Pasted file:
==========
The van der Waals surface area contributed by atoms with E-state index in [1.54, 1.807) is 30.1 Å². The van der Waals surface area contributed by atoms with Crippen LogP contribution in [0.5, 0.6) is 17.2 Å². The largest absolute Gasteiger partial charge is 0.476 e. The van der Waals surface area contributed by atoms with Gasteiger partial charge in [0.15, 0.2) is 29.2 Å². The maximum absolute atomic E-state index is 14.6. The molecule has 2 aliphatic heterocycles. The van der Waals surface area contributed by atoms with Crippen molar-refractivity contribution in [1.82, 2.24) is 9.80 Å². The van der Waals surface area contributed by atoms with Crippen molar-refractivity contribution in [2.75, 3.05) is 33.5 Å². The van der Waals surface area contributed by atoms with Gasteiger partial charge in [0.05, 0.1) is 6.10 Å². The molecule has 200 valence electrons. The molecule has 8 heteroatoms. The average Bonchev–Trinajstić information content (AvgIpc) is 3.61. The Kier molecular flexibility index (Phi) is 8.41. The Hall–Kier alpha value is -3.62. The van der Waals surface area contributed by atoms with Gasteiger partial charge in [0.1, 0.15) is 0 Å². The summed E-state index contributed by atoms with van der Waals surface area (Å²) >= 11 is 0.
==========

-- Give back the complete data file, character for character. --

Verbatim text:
The van der Waals surface area contributed by atoms with E-state index in [1.54, 1.807) is 30.1 Å². The van der Waals surface area contributed by atoms with Crippen LogP contribution in [0.5, 0.6) is 17.2 Å². The largest absolute Gasteiger partial charge is 0.476 e. The van der Waals surface area contributed by atoms with Gasteiger partial charge in [0.15, 0.2) is 29.2 Å². The maximum absolute atomic E-state index is 14.6. The molecule has 2 aliphatic heterocycles. The van der Waals surface area contributed by atoms with Crippen molar-refractivity contribution in [1.82, 2.24) is 9.80 Å². The van der Waals surface area contributed by atoms with Crippen molar-refractivity contribution in [2.75, 3.05) is 33.5 Å². The van der Waals surface area contributed by atoms with Gasteiger partial charge in [0.05, 0.1) is 6.10 Å². The molecule has 200 valence electrons. The molecule has 8 heteroatoms. The average Bonchev–Trinajstić information content (AvgIpc) is 3.61. The Kier molecular flexibility index (Phi) is 8.41. The Hall–Kier alpha value is -3.62. The van der Waals surface area contributed by atoms with Gasteiger partial charge in [0.1, 0.15) is 0 Å². The summed E-state index contributed by atoms with van der Waals surface area (Å²) >= 11 is 0.